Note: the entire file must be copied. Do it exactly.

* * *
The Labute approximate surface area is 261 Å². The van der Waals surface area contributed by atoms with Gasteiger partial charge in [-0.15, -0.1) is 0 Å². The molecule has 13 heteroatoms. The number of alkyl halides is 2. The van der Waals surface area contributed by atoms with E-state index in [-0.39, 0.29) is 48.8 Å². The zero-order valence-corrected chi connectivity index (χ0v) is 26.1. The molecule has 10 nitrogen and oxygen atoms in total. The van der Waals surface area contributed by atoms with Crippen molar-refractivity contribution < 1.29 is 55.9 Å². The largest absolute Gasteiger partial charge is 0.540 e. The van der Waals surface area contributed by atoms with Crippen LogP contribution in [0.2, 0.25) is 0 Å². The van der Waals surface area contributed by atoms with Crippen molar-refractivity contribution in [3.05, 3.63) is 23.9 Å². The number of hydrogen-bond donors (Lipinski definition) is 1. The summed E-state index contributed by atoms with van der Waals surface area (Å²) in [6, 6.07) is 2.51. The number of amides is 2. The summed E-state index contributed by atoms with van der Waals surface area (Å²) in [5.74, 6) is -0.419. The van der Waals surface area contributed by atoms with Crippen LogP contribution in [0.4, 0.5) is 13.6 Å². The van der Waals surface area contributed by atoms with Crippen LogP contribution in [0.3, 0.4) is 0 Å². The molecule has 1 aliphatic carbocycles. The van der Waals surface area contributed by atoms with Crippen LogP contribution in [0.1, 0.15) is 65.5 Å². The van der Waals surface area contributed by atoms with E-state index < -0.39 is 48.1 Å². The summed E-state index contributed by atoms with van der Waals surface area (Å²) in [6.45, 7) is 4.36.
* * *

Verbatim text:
The Labute approximate surface area is 261 Å². The van der Waals surface area contributed by atoms with Gasteiger partial charge in [-0.15, -0.1) is 0 Å². The molecule has 13 heteroatoms. The number of alkyl halides is 2. The van der Waals surface area contributed by atoms with E-state index in [-0.39, 0.29) is 48.8 Å². The zero-order valence-corrected chi connectivity index (χ0v) is 26.1. The molecule has 10 nitrogen and oxygen atoms in total. The van der Waals surface area contributed by atoms with Crippen molar-refractivity contribution < 1.29 is 55.9 Å². The largest absolute Gasteiger partial charge is 0.540 e. The van der Waals surface area contributed by atoms with Crippen LogP contribution in [0.2, 0.25) is 0 Å². The van der Waals surface area contributed by atoms with Crippen molar-refractivity contribution in [3.05, 3.63) is 23.9 Å². The number of hydrogen-bond donors (Lipinski definition) is 1. The summed E-state index contributed by atoms with van der Waals surface area (Å²) in [6, 6.07) is 2.51. The number of amides is 2. The summed E-state index contributed by atoms with van der Waals surface area (Å²) in [5.74, 6) is -0.419. The van der Waals surface area contributed by atoms with Crippen LogP contribution in [0.4, 0.5) is 13.6 Å². The van der Waals surface area contributed by atoms with Crippen LogP contribution in [0.3, 0.4) is 0 Å². The molecule has 1 aliphatic carbocycles. The van der Waals surface area contributed by atoms with Crippen LogP contribution in [0.1, 0.15) is 65.5 Å². The van der Waals surface area contributed by atoms with E-state index < -0.39 is 48.1 Å². The summed E-state index contributed by atoms with van der Waals surface area (Å²) in [6.45, 7) is 4.36.